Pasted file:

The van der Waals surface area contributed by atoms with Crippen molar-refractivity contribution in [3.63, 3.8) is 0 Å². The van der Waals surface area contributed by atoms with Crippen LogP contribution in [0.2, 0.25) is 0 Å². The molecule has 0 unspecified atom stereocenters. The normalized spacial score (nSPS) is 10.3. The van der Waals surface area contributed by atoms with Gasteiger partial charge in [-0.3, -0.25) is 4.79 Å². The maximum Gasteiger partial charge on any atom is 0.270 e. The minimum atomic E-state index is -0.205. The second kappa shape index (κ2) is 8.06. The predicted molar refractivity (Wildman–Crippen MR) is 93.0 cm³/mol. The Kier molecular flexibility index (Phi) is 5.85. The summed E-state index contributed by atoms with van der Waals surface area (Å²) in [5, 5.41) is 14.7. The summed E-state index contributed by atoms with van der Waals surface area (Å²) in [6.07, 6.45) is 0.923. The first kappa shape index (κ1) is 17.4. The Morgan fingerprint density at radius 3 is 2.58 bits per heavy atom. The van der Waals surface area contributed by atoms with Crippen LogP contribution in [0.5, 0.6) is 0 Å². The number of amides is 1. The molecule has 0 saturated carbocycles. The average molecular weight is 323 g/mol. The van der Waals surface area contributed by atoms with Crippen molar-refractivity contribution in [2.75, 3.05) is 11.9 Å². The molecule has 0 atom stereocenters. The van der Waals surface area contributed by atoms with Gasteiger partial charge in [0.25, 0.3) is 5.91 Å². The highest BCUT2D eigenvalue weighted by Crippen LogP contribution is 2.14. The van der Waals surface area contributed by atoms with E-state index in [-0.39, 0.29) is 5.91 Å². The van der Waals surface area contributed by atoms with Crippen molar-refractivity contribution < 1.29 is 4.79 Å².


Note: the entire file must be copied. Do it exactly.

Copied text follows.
The van der Waals surface area contributed by atoms with Crippen molar-refractivity contribution in [3.63, 3.8) is 0 Å². The van der Waals surface area contributed by atoms with Crippen LogP contribution in [0.2, 0.25) is 0 Å². The molecule has 0 unspecified atom stereocenters. The normalized spacial score (nSPS) is 10.3. The van der Waals surface area contributed by atoms with Gasteiger partial charge in [-0.3, -0.25) is 4.79 Å². The maximum Gasteiger partial charge on any atom is 0.270 e. The minimum atomic E-state index is -0.205. The second kappa shape index (κ2) is 8.06. The predicted molar refractivity (Wildman–Crippen MR) is 93.0 cm³/mol. The Kier molecular flexibility index (Phi) is 5.85. The summed E-state index contributed by atoms with van der Waals surface area (Å²) in [5, 5.41) is 14.7. The summed E-state index contributed by atoms with van der Waals surface area (Å²) in [6.07, 6.45) is 0.923. The first kappa shape index (κ1) is 17.4. The Morgan fingerprint density at radius 3 is 2.58 bits per heavy atom. The van der Waals surface area contributed by atoms with Crippen LogP contribution in [0.5, 0.6) is 0 Å². The number of amides is 1. The molecule has 0 saturated carbocycles. The average molecular weight is 323 g/mol. The van der Waals surface area contributed by atoms with Crippen molar-refractivity contribution in [2.75, 3.05) is 11.9 Å². The molecule has 0 atom stereocenters. The van der Waals surface area contributed by atoms with Gasteiger partial charge in [0.25, 0.3) is 5.91 Å². The highest BCUT2D eigenvalue weighted by Crippen LogP contribution is 2.14. The van der Waals surface area contributed by atoms with E-state index in [-0.39, 0.29) is 5.91 Å². The van der Waals surface area contributed by atoms with Crippen molar-refractivity contribution < 1.29 is 4.79 Å².